The second part came several years later when my wife and I had moved back to Seattle.  I had recently finished a collection of essays about Seattle natural history called The Street-Smart Naturalist, and was trying to figure out what to do next.  Having been interested in building stone for nearly a decade, I decided that I either had to try and write a book about it or move on.  Much to my surprise, I quickly found an agent who was also interested in the idea and she and I worked together for almost eight months crafting a proposal for the book.  Writing the book took another two years of solid work.
Brownstone gravestone from Portland, Connecticut (© David B. Williams)
Brownstone gravestone from Portland, Connecticut (© David B. Williams)
5. What’s the most interesting story you can share about the places you visited or people you met during the writing of Stories in Stone that didn’t make it into the book?

Although I wrote a bit about my adventures in Carrara, I only scratched the surface.  Carrara, the town, has a long history of being an anarchist stronghold. It must be one of the few places in the world with not just one but several marble sculptures devoted to anarchism, several of which appropriately were covered in graffiti.  Far off the general tourist trail, the town was eerily empty on the day we arrived but the next day a traveling street market had set up where you could buy anything from Peruvian wool hats to designer shoes.  It was very surreal but the contrasts made the town very appealing
Up in the mountains, we also came across this crazy little museum devoted to the tools of the stone trade.  Hammers of all sizes, scary looking saws, odd poetry, old rail cars, blocks of colored marble from around the world, and many tools that I couldn’t discern their purpose were all crammed into a tiny yard, next to a store where you could buy sculptures of David and Moses in a range of sizes for every décor or souvenir seeker.  The museum screamed kitsch but also seemed to fit Carrara’s image of “We don’t care what others think.  This is who we are.”  I highly recommend a visit to Carrara for any geologist.
Old tools at marble museum in Carrara, Italy (© David B. Williams)
Old tools at marble museum, Carrara, Italy (copyright David B. Williams)
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Check out the comment thread below the post — David answered reader’s questions as part of the book tour. Check out his blog here to find out where and when the next stop on the tour is.


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14 Comments leave one →
  1. August 18, 2009 7:13 am

    David,
    One of the most interesting parts of your Carrara trip (to me, anyhow) was the digression into the proper way to eat pig fat. Can you share some of the details of that delicacy with readers?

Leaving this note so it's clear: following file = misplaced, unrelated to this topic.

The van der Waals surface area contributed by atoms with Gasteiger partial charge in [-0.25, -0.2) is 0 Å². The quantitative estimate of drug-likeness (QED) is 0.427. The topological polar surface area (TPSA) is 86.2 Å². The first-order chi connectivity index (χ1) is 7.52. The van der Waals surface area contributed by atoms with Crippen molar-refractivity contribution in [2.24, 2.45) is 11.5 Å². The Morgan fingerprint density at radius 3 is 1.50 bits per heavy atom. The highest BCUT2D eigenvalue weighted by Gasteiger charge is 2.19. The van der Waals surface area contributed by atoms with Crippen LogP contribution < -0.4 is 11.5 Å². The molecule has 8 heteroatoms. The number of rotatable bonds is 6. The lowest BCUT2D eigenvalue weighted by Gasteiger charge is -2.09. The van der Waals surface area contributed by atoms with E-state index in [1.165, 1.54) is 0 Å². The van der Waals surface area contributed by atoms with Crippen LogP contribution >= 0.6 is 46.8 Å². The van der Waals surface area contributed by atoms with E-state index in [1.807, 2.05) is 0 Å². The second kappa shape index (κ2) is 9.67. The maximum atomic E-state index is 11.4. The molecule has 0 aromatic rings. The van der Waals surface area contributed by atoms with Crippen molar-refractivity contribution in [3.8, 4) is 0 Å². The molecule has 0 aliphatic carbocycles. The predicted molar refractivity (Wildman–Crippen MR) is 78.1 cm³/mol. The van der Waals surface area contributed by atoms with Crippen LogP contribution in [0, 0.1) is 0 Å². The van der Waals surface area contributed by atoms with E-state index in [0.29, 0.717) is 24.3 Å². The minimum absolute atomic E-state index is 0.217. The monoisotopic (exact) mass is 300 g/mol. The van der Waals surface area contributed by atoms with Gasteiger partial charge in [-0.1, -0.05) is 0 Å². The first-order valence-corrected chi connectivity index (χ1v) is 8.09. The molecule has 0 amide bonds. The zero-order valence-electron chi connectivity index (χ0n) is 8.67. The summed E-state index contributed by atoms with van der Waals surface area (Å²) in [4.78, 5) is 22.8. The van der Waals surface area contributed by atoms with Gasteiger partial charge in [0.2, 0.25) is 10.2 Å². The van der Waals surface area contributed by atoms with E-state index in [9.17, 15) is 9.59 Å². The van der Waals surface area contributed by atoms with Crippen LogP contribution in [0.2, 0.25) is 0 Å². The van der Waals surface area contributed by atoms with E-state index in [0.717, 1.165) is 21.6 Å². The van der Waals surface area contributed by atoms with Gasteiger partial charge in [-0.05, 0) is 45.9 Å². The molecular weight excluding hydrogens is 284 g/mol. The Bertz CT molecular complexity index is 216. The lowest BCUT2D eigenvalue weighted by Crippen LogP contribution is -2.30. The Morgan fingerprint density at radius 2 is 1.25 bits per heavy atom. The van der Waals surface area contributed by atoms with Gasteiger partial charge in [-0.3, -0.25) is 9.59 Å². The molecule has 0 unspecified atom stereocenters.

Callan

  2. Esther permalink
    August 18, 2009 8:06 am

    I have yet to read your book (though definitely plan to the moment I get a copy!), but given your comment on how architects, builders, and quarrymen don’t really take geologist comments into account, I’m interested to hear whether you think this was also true of ancient builders and sculptors/quarry workers. Did they have a closer relationship to their materials than architects today? Would they have paid more attention to material characteristics and bedding, given a relative proximity (either literally or experientially) to the sources, or was it pretty much the same dialogue of ‘hey, local rock! Send it over!” and/or “I want my temple constructed of the most extravagant material possible!” ?

  3. August 18, 2009 8:13 am

    Callan,

    Thanks for the fine gastronomic question. Yes, eating lardo was a highlight of my adventure in Carrara. Lardo is a very geologic food, considering it is “deposited” as pig fat layers intercalated with herbs, salt, and spices in a vat, basically a bathtub, of Carrara marble. Lardo has a centuries-long history as the food of the quarrymen, or cavatori, of Carrara. My experience with lardo was at a refugio hiking hut above Carrara, where we stopped for lunch. The lardo looked like, well lard, and we cut it into thin slices and ate it on a piece of bread with onion and tomato. It was delicious, cool and creamy. Following the lardo I had a shot of espresso, and we then headed out in search of more stone. As I wrote in the book, geologizing doesn’t get any better than that.
    David

  4. August 18, 2009 8:19 am

    Esther,
    We do know that, at least in ancient Rome, the builders and architects had a better understanding than their modern counterparts of the strengths and weaknesses of stone. The great writer of architecture Vitruvius devotes a long section in his book to analyzing which rock one should use in which situation. Several modern geologists, including Marie Jackson at Northern Arizona University, have used modern tools to analyze the stones the Vitruvius discussed and she has found that in most situations Vitruvius was spot on. I write extensively about this facet of building stone in my chapter on travertine, another key stone used by the Romans.
    Hope you enjoy the book and thanks for your question.
    David

  5. August 18, 2009 8:57 am

    On the topic of modern architects and stone, do you get the feeling that their concentration on aesthetic and colour is damaging to local heritage and local stone quarrying industry? We’ve exchanged a couple of comments on our respective blogs about ‘stone miles’ – but would you care to elaborate here?